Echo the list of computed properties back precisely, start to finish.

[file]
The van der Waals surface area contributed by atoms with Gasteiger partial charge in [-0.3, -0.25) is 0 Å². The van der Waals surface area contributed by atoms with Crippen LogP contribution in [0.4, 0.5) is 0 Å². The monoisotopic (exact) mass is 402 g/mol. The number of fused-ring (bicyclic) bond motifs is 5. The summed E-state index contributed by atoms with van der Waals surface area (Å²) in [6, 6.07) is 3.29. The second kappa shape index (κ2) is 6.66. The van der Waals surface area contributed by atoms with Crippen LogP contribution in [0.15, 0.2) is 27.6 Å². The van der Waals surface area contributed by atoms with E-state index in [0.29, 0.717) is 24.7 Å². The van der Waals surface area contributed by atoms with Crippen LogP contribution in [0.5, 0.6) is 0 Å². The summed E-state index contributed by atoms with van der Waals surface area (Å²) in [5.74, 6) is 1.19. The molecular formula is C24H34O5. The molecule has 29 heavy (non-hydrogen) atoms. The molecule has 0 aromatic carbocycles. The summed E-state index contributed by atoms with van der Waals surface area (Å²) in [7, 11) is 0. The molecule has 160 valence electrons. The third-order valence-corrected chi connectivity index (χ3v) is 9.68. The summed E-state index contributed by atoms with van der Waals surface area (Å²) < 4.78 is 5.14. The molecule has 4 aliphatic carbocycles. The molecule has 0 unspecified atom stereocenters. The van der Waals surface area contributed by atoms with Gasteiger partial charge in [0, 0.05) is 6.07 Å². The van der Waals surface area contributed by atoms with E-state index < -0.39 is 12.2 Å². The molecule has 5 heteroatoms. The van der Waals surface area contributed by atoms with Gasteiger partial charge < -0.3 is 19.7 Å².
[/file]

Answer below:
The van der Waals surface area contributed by atoms with Gasteiger partial charge in [-0.3, -0.25) is 0 Å². The van der Waals surface area contributed by atoms with Crippen LogP contribution in [0.4, 0.5) is 0 Å². The monoisotopic (exact) mass is 402 g/mol. The number of fused-ring (bicyclic) bond motifs is 5. The summed E-state index contributed by atoms with van der Waals surface area (Å²) in [6, 6.07) is 3.29. The second kappa shape index (κ2) is 6.66. The van der Waals surface area contributed by atoms with Crippen LogP contribution in [0.15, 0.2) is 27.6 Å². The van der Waals surface area contributed by atoms with E-state index in [0.29, 0.717) is 24.7 Å². The van der Waals surface area contributed by atoms with Crippen LogP contribution in [0.5, 0.6) is 0 Å². The summed E-state index contributed by atoms with van der Waals surface area (Å²) in [5.74, 6) is 1.19. The molecular formula is C24H34O5. The molecule has 29 heavy (non-hydrogen) atoms. The molecule has 0 aromatic carbocycles. The summed E-state index contributed by atoms with van der Waals surface area (Å²) in [7, 11) is 0. The molecule has 160 valence electrons. The third-order valence-corrected chi connectivity index (χ3v) is 9.68. The summed E-state index contributed by atoms with van der Waals surface area (Å²) < 4.78 is 5.14. The molecule has 4 aliphatic carbocycles. The molecule has 0 unspecified atom stereocenters. The van der Waals surface area contributed by atoms with Gasteiger partial charge in [0, 0.05) is 6.07 Å². The van der Waals surface area contributed by atoms with E-state index < -0.39 is 12.2 Å². The molecule has 5 heteroatoms. The van der Waals surface area contributed by atoms with Gasteiger partial charge < -0.3 is 19.7 Å².